An early switch from heparin to a DOAC following standard clinical assessment is effective and safe in adult patients with intermediate-risk pulmonary embolism.
In a single arm phase 4 study across 42 hospitals and nine European countries, 402 patients received 72 hours of low-molecular-weight or unfractionated heparin before consideration of switching to 150 mg twice-daily dabigatran.
Most patients (95%) had no contraindications to an early switch to dabigatran.
During the 6-month follow-up period, recurrent symptomatic VTE or death from a pulmonary embolism-related cause occurred in 2% of patients.
Pulmonary embolism-related death, haemodynamic collapse, or haemodynamic decompensation occurred within the first 30 days in <1% of patients.
Major bleeding events occurred in 3% of patients, and non-major clinically relevant bleeding events in 4% of patients.
The study, published in The Lancet Haematology, said the findings suggested that an early switch from parenteral anticoagulation to a DOAC was safe.
The investigator said their proof-of principle study was not designed to test the safety and efficacy of the specific DOAC but rather the management approach.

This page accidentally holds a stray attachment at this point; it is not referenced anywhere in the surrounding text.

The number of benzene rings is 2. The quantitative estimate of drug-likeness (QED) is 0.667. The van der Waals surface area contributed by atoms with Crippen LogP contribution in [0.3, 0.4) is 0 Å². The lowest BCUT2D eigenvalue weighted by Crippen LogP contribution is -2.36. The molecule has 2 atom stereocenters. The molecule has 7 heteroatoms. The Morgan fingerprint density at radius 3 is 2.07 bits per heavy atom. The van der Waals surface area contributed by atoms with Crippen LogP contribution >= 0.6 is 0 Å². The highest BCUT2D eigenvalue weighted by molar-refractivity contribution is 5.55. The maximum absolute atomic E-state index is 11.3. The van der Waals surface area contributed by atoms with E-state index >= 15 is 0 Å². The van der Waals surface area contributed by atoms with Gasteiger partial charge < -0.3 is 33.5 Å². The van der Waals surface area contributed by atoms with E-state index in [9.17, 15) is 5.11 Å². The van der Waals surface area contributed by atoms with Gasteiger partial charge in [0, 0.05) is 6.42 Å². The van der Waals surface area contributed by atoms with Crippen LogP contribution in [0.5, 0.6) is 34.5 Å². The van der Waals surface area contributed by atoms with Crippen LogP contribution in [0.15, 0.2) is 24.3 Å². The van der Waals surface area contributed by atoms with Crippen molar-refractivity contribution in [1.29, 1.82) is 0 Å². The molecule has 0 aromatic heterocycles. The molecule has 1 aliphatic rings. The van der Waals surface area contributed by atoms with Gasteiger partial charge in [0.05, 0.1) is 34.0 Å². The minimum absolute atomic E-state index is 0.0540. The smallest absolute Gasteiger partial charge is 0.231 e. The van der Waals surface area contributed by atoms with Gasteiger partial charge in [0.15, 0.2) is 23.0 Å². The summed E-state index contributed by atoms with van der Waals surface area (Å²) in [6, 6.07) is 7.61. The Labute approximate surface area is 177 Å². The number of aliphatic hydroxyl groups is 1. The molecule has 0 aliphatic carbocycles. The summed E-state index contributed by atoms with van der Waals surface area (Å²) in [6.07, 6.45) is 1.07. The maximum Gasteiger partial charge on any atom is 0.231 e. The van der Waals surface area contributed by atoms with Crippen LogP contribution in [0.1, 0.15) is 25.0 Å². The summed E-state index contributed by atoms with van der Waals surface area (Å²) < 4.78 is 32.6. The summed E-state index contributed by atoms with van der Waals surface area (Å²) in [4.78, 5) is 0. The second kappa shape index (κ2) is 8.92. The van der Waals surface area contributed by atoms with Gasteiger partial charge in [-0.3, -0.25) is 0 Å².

“We therefore consider our main findings to be generalisable to other available and approved oral anticoagulants, and thus possess broader clinical relevance.”
A Comment article in the journal said there has been an enduring reluctance to the implementation of single-oral or early-switch strategies in patients with intermediate-risk pulmonary embolism.
“The result is a high proportion of patients with intermediate-risk pulmonary embolism remaining on low-molecular weight heparin for several days after diagnosis, even when opting for apixaban or rivaroxaban, which have been tested as single-oral drugs in phase 3 trials.”
They warned there was a wide spectrum of risk within the intermediate-risk PE patients, and some would still require a cautious approach.
“Of particular note, despite its limitations, the PEITHO-2 study paves the way for fine-tuning risk-assessment strategies with a clinically meaningful dynamic assessment of patients admitted to hospital with intermediate-risk pulmonary embolism, which could impact the future management of these patients and their duration of hospital stay.”
The study was partly funded by Boehringer Ingelheim.